1. re: zackly

                                    "I've eaten a fair amount of professional BBQ in my life. I would say that pork ribs are all cooked well done."
                                    _____
                                    Yeah, just about any professional BBQ place is going to cook ribs to a high internal temperature. It's one of the defining characteristics of the style.

                                    "My theory is maybe they don't need to be cooked "low and slow" to get excellent results."
                                    ______
                                    Here's an experiment for you to demonstrate what I mean. Next time you make ribs, cut off a little section (maybe 3 ribs, raw) and cook it under your broiler or on the grill using direct heat. Check the internal temp with a thermometer and pull the ribs when the meat near the bone reaches 150. Shouldn't take long at all, even though the bone will draw out the cooking time a bit compared to a steak of similar thickness. Either way, we're talking minutes/side, not hours. Dig in and note the texture.

                                    Cooking for 2.5 hours IS cooking low and slow. It's just not as slow as traditional BBQ. This kind of cooking time is not a brand new discovery. I'm no expert in Chinese cooking, but I'm relatively sure that the Chinese spare ribs we all love are only cooked for maybe 2 hours. Heck, here's a recipe from a usually-reliable source where they're only cooked about 80 minutes:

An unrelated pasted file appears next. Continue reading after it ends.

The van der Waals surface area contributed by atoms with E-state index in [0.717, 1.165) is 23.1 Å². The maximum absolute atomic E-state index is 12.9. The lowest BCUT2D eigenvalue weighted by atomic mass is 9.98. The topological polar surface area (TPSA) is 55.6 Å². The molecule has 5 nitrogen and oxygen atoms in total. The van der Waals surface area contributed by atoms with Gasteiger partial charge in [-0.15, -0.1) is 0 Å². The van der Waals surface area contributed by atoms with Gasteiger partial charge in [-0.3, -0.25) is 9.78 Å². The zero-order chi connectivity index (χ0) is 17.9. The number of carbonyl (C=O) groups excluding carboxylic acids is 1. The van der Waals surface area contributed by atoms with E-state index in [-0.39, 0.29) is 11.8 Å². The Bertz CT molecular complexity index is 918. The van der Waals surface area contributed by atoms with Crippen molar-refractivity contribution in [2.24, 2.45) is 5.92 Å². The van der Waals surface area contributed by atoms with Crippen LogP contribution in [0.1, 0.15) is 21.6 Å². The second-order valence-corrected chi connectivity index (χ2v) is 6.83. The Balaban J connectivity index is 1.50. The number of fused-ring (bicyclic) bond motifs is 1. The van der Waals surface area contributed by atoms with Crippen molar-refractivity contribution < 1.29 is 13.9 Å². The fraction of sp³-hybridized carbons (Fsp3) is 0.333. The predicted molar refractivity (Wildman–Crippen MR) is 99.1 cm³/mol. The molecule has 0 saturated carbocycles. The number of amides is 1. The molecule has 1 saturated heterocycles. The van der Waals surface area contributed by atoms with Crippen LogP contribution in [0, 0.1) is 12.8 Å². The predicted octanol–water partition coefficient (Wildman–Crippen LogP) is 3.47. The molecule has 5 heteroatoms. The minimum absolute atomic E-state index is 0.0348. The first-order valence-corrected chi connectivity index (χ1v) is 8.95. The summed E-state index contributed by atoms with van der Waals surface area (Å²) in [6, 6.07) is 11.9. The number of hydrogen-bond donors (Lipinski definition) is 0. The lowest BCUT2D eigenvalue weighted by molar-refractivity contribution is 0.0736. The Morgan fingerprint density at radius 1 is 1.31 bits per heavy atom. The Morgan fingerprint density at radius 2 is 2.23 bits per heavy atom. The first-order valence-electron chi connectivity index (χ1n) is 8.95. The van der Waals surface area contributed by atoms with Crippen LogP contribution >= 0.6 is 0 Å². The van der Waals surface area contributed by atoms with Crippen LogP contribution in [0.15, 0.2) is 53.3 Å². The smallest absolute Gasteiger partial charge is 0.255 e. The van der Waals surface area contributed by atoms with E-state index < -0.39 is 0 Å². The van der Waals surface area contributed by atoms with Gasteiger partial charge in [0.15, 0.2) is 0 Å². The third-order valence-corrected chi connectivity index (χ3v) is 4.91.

http://www.seriouseats.com/recipes/20...

                                    1. re: zackly

                                      I think low and slow is the only way to cook them, but hey. There are folks that boil them first, too, then grill them.

                                      Not anything I would do, but however someone wants to eat their own food is nunna my bizniz.

                                      1. re: mcf

                                        The Rendezvous in Memphis is famous for ribs that are not cooked low and slow. 425 degrees for around 60 min.

                                        The "Smokyokie method" for first grilling a brisket and then cooking at higher temps also changed attitudes on low and slow for brisket

                                        I do mine low and slow but there are more ways to skin a cat and cook BBQ with good to excellent results

                                        1. re: scubadoo97

                                          See above. I got no quarrel with folks doing it their own way. Tweechisown and all.

                                          I think fast and hot would be a bit too barkish for me.

                                          1. re: scubadoo97

                                            That's true but they're back ribs and kinda mediocre at that. They move a lot though so you could do a lot worse in Memphis. What they're really famous for is their unique dry rub with chili powder, coriander, and clove.